Category: "Security Policies"

About the Security Policies category

  23:04, by Hagai Bar-El   , 40 words
Categories: Security Policies

This category contains articles that discuss security policy issues, both at the corporate level and at the national and international levels. This domain contains security guidelines and procedures, as well as national policy considerations addressing national security, privacy, and more.

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  2007-09-07

Survey About DRM Acceptance

  21:54, by Hagai Bar-El   , 384 words
Categories: Security Policies

About a month late I got to see this news item about a survey that results in a conclusion that people are finally getting used to DRM.

Among other things, it says that:

The overall messages from these studies are: higher-priced DRM-free downloads resonate with a percentage of consumers but not a very large one; ...

and specifically that:

... the EMR/Olswang study found that only 43% would prefer “paying a little extra” for DRM-free tracks; and the In-Stat study found that only 19% would be willing to pay 30% more for a DRM-free track, as opposed to 29% who would not (44% said that it depends on other factors).

So, on the face of it, it seems as people start to not care much if their content is DRM-crippled; at least that's what the article implies. It also compares these statistics to those of a survey done years ago that presumably reflected more hostility towards DRM.

However, before I got the chance to be amazed enough at the outcome, I bumped into a seemingly unrelated observation of that same survey...

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  2007-09-06

Countermeasures That Can't Be Modeled

  21:53, by Hagai Bar-El   , 800 words
Categories: Security Policies

A couple of nights ago I drove back from some family event and got pulled over by a cop. Okay, I agree that this for itself is not worth a blog post. The cop asked me to open the window, he looked at me, asked me where I come from and where I am going to, and sent me off my way, without even bothering to carry out the standard papers check. The entire event took no longer than two minutes.

What took more than two minutes was my discussion with my wife about whether or not this sort of “examination” is worth anything. She believes it is probably a waste of tax payers money, to stop people just to ask them how they're doing. I happen to think that not only that this is not a waste of money, but it's probably one of the most effective uses for this money; at least for the money that is devoted to security.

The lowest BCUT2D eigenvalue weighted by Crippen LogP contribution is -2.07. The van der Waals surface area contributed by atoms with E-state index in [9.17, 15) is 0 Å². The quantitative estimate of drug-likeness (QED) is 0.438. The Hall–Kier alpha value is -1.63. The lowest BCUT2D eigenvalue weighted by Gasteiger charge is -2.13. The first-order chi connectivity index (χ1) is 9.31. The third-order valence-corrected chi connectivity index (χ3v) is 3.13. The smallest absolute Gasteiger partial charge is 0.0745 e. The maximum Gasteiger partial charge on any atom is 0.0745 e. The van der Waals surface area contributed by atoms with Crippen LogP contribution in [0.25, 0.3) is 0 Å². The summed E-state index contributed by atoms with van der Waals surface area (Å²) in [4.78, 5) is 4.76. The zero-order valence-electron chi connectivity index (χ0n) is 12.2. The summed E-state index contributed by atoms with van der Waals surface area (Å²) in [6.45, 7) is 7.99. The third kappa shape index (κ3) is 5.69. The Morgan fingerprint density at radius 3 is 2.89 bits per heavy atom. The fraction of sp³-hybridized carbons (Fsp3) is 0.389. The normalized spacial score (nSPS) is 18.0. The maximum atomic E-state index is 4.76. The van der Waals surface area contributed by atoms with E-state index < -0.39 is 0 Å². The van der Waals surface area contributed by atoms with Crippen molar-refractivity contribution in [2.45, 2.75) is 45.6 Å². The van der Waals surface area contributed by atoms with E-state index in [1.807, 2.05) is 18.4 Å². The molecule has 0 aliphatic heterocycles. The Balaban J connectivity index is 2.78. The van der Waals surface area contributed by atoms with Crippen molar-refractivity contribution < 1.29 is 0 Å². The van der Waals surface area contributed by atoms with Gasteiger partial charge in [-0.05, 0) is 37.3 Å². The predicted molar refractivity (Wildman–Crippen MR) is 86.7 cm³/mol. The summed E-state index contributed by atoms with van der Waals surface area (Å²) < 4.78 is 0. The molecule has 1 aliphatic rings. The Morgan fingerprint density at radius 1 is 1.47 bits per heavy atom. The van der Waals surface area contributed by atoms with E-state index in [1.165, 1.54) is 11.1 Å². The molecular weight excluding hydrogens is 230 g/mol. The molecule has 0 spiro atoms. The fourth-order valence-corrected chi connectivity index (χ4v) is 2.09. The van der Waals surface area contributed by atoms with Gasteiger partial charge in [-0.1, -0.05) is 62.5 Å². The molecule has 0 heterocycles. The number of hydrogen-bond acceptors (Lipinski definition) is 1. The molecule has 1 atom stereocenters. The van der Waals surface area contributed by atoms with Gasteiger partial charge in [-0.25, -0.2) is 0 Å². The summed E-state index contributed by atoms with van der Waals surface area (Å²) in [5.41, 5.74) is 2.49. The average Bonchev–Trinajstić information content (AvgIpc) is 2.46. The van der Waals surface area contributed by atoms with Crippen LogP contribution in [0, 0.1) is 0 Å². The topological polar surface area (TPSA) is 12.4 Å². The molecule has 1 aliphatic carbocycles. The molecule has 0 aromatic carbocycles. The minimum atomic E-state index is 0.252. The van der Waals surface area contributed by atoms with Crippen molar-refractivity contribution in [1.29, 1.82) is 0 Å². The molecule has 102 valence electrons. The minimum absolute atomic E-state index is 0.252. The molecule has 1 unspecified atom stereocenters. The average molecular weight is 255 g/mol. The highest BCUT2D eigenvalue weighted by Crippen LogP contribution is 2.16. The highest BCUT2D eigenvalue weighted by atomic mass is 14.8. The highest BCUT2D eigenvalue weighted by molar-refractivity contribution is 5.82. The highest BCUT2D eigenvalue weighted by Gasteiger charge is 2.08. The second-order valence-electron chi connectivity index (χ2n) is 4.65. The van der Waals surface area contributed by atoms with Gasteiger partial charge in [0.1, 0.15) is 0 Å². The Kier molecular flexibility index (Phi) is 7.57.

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  2007-04-05

DHS wants DNSSEC keys -- so what?

  21:43, by Hagai Bar-El   , 369 words
Categories: Security Policies

The Department of Homeland Security (DHS) wants to have the root master keys of DNSSEC. This will allow them to fake DNS responses at will. Read all about it at:

Homeland Security grabs for net's master keys
Department of Homeland and Security wants master key for DNS

It caused quite a lot of fuss. I agree with the political feeling of discomfort, but I somehow cannot understand the threat that some people attribute to this.

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  2007-01-06

Is more security always better?

  21:41, by Hagai Bar-El   , 932 words
Categories: Security Policies

This depends on who you ask. Some people think that the more secure a system is, the better; with no exceptions. This school of thought is often attributed to product vendors. This approach helps them believe (and thus convince) that their product is a great buy, regardless of the situation. This approach is also common among information security newbies who believe that an additional requirement or mechanism can only make you more resistant, not less, and thus is always worth adding. The fancier of these guys call it an additional “layer”, so they sound more confident.

I guess it can be told by my tone so far that I disagree. Making a system or a network more secure is sometimes worthwhile and sometimes it is not.

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  2005-06-21

Today's Credit Card Fraud Prevention -- Throwing The Baby With The Bathwater?

  21:24, by Hagai Bar-El   , 596 words
Categories: Security Policies

E-commerce and credit cards in particular are always considered to have succeeded in overcoming the big problem of fraud. All too often when a new security mechanism is presented to combat credit card fraud its opponents claim that fraud in credit card transactions is already mitigated to an adequate extent. This does not seem as a false claim as we don't see Visa, Mastercard, or American Express going bankrupt due to fraud. The fraud figures are not too bad either considering the fact that no state-of-the-art mechanism is deployed yet for the masses.

However, trying to make an online purchase recently made me lose any respect I had for the so-called anti-fraud mechanisms that are used today.

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